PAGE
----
8. The aircraft are generally not very clean. Oil streaks are found on the fuselages and a peek under the hood shows dirt an oil. The cowlings rarely are reinstalled after their 100 hour inspections in a proper way. They are generally misaligned.

Any one of these issues by itself would be minor and correctable. However, taken holistically, they suggest a pattern of operation that is in dire need of improvement. This doesn't even begin to touch on the customer service problems that I have experienced. For the most part, the people who work at this place are very kind and easy to deal with. However, when they think it is OK to call me the morning of an evening trip and tell me that I cannot take the plane that I had reserved weeks in advance simply because they wanted to use it for training flights, that is not acceptable. I understand that their primary goal is to be a flight school. Fine. But that doesn't allow canceling a flight and forcing a seven year customer to do a check ride in a more expensive plane at his expense. That is unconscionable. And trying to make up for that by giving me a free chart is not adequate. If I had been given adequate notice, I might think a bit differently, but that act was the straw that broke the camel's back. It was that incident that caused me to look elsewhere. And what I found was a selection of top notch aircraft for the same price. The competitor's aircraft were clean and have always been ready for me each time I have needed them.

So that's all I'll say on this topic. It saddens me each time I think about it and I don't care to hash it out again.


  1. Anonymous3:28 PM EDT

    Hello, I was the one who left a comment before about the safety practices of before said flight school and I appreciate the time you took to explain your experiences. I deal with pilots from the controller side of aviation 40 + a week and have just recently taken up flying so I appreciate the time you took to explain your experiences. I have noticed by your writings that you seemed to be very safety orientated and I am glad to hear this from the controller point of view. I hate watching aircraft get into accidents when they are sometimes easily avoidable and simple missed tasked result in less than enjoyable outcomes. Thanks again for the time you spent explaining things. Have a great day and good luck in the future!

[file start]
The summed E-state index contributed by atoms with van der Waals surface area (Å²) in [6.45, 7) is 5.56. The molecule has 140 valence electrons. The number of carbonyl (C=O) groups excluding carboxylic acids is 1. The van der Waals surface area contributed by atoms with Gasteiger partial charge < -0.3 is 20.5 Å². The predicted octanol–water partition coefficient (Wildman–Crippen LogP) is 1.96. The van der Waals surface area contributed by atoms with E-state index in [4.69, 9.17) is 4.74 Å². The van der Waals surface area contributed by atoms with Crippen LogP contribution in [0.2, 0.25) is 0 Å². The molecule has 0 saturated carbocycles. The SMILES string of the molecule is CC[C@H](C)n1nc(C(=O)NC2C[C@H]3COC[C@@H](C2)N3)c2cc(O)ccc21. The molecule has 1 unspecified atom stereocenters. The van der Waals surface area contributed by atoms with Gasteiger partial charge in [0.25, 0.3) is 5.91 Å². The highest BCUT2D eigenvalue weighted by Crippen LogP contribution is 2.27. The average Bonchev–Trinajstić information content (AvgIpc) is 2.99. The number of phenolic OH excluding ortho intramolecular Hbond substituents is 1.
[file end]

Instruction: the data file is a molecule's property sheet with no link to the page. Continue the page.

2. You know who :-)1:20 PM EDT

    I feel your sorrow and share your accurate observations. As the student pilot involved in the engine out scenario over Palatka I want to assure you that there was absolutely no other traffic within 20 miles of us. That said, you are correct that it was a totally unnecessary manuever that could have had serious consequences.

  3. I appreciate both of your comments. I rely quite a bit on guidance from ATC when I fly and I am "in the system" almost 100 percent of my flying time. We depended on ATC on June 16th while trying to avoid +TSRA around CRG and I wish I could have thanked the controller personally.

    As for the engine out "lesson", Can you really be sure that there was no traffic within 20 miles? Even the TIS in the G1000 Cessnas will only pick up aircraft that have working transponders that are identified by the ATC radar. It relies on both the link from ATC and the other aircraft's transponder. Also, let's not forget the potential danger to people and property on the ground.